Bradbury’s Fahrenheit 451 is set in the not too distant future, in a dystopian society that has grown dark and disturbing.  The protagonist, Guy Montag, is a fireman, although that term has evolved to mean someone who intentionally sets fire to books.  Indeed the culture that exists in the novel is one without libraries (personal or public), or any kind of worthwhile artistic or intellectual pursuit.  Children go to school to learn sports and games and take TV classes, and recreation includes car chases and intentional vehicular manslaughter.  Adults are mesmerized by TV walls in their homes that talk to them as though they are actual family members, and remain curiously numb to the imminent threat of war.

            After a chance meeting with a young girl, who has the curious habit of questioning things Montag has always accepted, and a brutal book burning episode that leaves a woman dead, Montag begins to question the status quo.  The first stirrings of a kind of spiritual hunger galvanize Montag and he steals a book and comes to believe that the answers to what he is seeking lie in books.  After visiting an old professor, Montag gains the courage to face down and murder his boss, the fire chief (who has come to destroy the many books found in Montag’s possesion).  After the murder, Montag flees the city and meets up with a group of disaffected intellectuals who now live on the fringes of society.  Montag joins them, and after city is destroyed in the war, Montag leads the group back into the city to help rebuild.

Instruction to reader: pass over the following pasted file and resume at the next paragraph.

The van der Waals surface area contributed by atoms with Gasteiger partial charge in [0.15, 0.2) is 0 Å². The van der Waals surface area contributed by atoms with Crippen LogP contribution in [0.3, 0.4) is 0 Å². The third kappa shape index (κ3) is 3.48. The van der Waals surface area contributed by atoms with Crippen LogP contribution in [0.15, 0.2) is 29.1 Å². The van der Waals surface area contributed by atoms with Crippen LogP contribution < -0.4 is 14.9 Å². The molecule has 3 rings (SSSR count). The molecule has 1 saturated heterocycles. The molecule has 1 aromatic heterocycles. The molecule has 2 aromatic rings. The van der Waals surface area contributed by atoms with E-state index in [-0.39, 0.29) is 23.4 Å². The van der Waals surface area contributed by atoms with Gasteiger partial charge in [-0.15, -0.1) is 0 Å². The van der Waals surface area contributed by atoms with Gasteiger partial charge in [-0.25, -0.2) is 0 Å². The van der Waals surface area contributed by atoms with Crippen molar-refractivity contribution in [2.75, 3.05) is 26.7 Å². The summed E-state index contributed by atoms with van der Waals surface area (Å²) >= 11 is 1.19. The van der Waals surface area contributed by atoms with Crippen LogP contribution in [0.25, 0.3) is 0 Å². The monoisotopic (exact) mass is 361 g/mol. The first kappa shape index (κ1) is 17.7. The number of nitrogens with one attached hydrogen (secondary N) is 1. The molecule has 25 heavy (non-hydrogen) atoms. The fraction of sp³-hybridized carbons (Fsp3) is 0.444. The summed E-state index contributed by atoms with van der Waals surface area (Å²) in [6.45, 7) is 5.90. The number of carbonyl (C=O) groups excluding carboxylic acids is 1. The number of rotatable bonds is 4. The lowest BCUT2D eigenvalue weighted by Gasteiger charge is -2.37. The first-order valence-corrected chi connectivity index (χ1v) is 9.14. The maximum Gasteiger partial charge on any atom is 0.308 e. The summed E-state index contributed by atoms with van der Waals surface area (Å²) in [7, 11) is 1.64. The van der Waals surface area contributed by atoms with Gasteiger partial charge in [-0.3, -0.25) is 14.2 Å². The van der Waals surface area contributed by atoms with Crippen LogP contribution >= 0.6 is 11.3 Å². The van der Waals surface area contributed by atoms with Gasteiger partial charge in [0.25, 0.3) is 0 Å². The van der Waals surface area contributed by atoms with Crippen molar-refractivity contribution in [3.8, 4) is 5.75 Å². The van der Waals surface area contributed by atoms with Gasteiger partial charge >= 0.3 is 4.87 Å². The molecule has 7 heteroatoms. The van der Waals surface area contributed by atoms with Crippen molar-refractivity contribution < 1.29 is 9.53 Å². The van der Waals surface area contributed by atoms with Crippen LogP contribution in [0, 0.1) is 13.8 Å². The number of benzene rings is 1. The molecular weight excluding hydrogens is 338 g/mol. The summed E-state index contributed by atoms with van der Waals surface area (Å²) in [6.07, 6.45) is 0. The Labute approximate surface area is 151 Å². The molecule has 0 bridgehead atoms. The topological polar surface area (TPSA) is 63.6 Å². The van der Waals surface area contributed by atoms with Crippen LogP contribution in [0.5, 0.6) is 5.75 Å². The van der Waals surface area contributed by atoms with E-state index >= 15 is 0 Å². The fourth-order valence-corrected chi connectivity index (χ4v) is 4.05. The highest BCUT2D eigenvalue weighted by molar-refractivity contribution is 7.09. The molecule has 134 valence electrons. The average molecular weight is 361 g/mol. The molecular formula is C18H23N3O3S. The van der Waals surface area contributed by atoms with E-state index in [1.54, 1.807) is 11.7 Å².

Fahrenheit 451 contains many passages that help illustrate the intellectual and spiritual poverty that occurred when books and intellectual discourse were banned. Montag’s despair is almost palpable in this speech to the old professor, “Nobody listens any more…I just want someone to hear what I have to say.  And maybe if I talk long enough, it’ll make sense.  And I want you to teach me to understand what I read.” (Fahrenheit 451, 1953)